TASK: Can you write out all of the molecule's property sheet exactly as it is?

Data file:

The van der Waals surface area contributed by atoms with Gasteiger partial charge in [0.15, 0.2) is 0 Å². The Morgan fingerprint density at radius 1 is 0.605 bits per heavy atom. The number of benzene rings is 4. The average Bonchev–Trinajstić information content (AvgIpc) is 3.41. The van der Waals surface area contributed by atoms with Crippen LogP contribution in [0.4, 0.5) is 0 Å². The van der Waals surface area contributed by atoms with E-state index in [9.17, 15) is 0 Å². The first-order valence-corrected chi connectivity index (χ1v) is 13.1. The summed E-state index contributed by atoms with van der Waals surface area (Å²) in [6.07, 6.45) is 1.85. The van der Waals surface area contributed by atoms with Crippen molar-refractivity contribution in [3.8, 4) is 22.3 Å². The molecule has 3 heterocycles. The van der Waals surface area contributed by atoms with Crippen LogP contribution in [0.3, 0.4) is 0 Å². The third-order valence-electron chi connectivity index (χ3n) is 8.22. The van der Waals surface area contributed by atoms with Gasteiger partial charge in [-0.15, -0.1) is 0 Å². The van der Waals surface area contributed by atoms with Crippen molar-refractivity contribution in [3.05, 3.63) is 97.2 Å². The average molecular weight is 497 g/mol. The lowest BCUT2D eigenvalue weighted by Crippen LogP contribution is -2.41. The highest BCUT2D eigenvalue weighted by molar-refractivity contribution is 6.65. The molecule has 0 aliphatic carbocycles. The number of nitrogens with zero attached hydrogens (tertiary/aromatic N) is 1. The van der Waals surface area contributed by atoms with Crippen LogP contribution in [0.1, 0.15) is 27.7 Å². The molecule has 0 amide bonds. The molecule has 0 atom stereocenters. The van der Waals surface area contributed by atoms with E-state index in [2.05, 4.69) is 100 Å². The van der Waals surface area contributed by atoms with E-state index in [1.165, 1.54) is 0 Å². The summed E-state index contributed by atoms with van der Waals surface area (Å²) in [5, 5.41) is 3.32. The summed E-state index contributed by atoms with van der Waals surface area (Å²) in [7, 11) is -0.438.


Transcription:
The van der Waals surface area contributed by atoms with Gasteiger partial charge in [0.15, 0.2) is 0 Å². The Morgan fingerprint density at radius 1 is 0.605 bits per heavy atom. The number of benzene rings is 4. The average Bonchev–Trinajstić information content (AvgIpc) is 3.41. The van der Waals surface area contributed by atoms with Crippen LogP contribution in [0.4, 0.5) is 0 Å². The van der Waals surface area contributed by atoms with E-state index in [9.17, 15) is 0 Å². The first-order valence-corrected chi connectivity index (χ1v) is 13.1. The summed E-state index contributed by atoms with van der Waals surface area (Å²) in [6.07, 6.45) is 1.85. The van der Waals surface area contributed by atoms with Crippen molar-refractivity contribution in [3.8, 4) is 22.3 Å². The molecule has 3 heterocycles. The van der Waals surface area contributed by atoms with Crippen LogP contribution in [0.3, 0.4) is 0 Å². The third-order valence-electron chi connectivity index (χ3n) is 8.22. The van der Waals surface area contributed by atoms with Gasteiger partial charge in [-0.15, -0.1) is 0 Å². The van der Waals surface area contributed by atoms with Crippen molar-refractivity contribution in [3.05, 3.63) is 97.2 Å². The average molecular weight is 497 g/mol. The lowest BCUT2D eigenvalue weighted by Crippen LogP contribution is -2.41. The highest BCUT2D eigenvalue weighted by molar-refractivity contribution is 6.65. The molecule has 0 aliphatic carbocycles. The number of nitrogens with zero attached hydrogens (tertiary/aromatic N) is 1. The van der Waals surface area contributed by atoms with Crippen LogP contribution in [0.1, 0.15) is 27.7 Å². The molecule has 0 amide bonds. The molecule has 0 atom stereocenters. The van der Waals surface area contributed by atoms with E-state index in [2.05, 4.69) is 100 Å². The van der Waals surface area contributed by atoms with E-state index in [1.165, 1.54) is 0 Å². The summed E-state index contributed by atoms with van der Waals surface area (Å²) in [5, 5.41) is 3.32. The summed E-state index contributed by atoms with van der Waals surface area (Å²) in [7, 11) is -0.438.